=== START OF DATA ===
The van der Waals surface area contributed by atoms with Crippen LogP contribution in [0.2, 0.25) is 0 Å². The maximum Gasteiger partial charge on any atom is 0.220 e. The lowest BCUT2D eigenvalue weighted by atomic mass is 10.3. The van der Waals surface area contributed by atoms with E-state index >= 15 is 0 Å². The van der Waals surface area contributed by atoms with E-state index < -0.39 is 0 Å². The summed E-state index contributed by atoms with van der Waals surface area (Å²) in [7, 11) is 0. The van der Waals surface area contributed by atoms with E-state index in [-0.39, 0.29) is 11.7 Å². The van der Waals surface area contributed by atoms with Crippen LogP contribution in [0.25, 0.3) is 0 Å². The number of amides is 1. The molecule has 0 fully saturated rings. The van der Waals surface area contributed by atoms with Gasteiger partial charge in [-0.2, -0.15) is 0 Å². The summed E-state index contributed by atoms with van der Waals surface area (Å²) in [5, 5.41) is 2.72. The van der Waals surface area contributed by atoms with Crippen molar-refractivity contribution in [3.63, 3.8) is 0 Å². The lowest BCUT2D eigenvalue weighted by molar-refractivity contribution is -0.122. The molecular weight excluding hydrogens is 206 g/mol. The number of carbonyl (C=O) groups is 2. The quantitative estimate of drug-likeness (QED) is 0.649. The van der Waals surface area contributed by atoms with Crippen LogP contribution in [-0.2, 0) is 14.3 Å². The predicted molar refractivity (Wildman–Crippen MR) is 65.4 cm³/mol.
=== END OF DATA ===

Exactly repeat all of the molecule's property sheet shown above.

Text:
The van der Waals surface area contributed by atoms with Crippen LogP contribution in [0.2, 0.25) is 0 Å². The maximum Gasteiger partial charge on any atom is 0.220 e. The lowest BCUT2D eigenvalue weighted by atomic mass is 10.3. The van der Waals surface area contributed by atoms with E-state index >= 15 is 0 Å². The van der Waals surface area contributed by atoms with E-state index < -0.39 is 0 Å². The summed E-state index contributed by atoms with van der Waals surface area (Å²) in [7, 11) is 0. The van der Waals surface area contributed by atoms with E-state index in [-0.39, 0.29) is 11.7 Å². The van der Waals surface area contributed by atoms with Crippen LogP contribution in [0.25, 0.3) is 0 Å². The number of amides is 1. The molecule has 0 fully saturated rings. The van der Waals surface area contributed by atoms with Gasteiger partial charge in [-0.2, -0.15) is 0 Å². The summed E-state index contributed by atoms with van der Waals surface area (Å²) in [5, 5.41) is 2.72. The van der Waals surface area contributed by atoms with Crippen molar-refractivity contribution in [3.63, 3.8) is 0 Å². The lowest BCUT2D eigenvalue weighted by molar-refractivity contribution is -0.122. The molecular weight excluding hydrogens is 206 g/mol. The number of carbonyl (C=O) groups is 2. The quantitative estimate of drug-likeness (QED) is 0.649. The van der Waals surface area contributed by atoms with Crippen LogP contribution in [-0.2, 0) is 14.3 Å². The predicted molar refractivity (Wildman–Crippen MR) is 65.4 cm³/mol.